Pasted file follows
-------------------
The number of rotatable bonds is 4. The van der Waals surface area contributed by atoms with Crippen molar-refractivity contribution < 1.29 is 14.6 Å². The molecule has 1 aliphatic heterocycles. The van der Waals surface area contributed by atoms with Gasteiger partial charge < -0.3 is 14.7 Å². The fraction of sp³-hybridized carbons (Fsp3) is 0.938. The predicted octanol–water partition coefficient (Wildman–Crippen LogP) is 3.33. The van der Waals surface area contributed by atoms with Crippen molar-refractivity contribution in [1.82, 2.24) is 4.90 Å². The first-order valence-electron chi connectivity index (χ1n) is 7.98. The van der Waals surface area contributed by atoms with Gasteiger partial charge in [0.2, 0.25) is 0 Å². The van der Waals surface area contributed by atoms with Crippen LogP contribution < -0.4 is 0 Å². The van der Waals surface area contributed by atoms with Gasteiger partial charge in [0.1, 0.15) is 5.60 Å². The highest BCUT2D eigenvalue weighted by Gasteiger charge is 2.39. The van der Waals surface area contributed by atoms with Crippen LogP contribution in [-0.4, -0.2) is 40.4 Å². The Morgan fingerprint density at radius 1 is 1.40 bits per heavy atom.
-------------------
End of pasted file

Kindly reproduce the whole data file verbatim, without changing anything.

The number of rotatable bonds is 4. The van der Waals surface area contributed by atoms with Crippen molar-refractivity contribution < 1.29 is 14.6 Å². The molecule has 1 aliphatic heterocycles. The van der Waals surface area contributed by atoms with Gasteiger partial charge < -0.3 is 14.7 Å². The fraction of sp³-hybridized carbons (Fsp3) is 0.938. The predicted octanol–water partition coefficient (Wildman–Crippen LogP) is 3.33. The van der Waals surface area contributed by atoms with Crippen molar-refractivity contribution in [1.82, 2.24) is 4.90 Å². The first-order valence-electron chi connectivity index (χ1n) is 7.98. The van der Waals surface area contributed by atoms with Gasteiger partial charge in [0.2, 0.25) is 0 Å². The van der Waals surface area contributed by atoms with Crippen LogP contribution < -0.4 is 0 Å². The van der Waals surface area contributed by atoms with Gasteiger partial charge in [0.1, 0.15) is 5.60 Å². The highest BCUT2D eigenvalue weighted by Gasteiger charge is 2.39. The van der Waals surface area contributed by atoms with Crippen LogP contribution in [-0.4, -0.2) is 40.4 Å². The Morgan fingerprint density at radius 1 is 1.40 bits per heavy atom.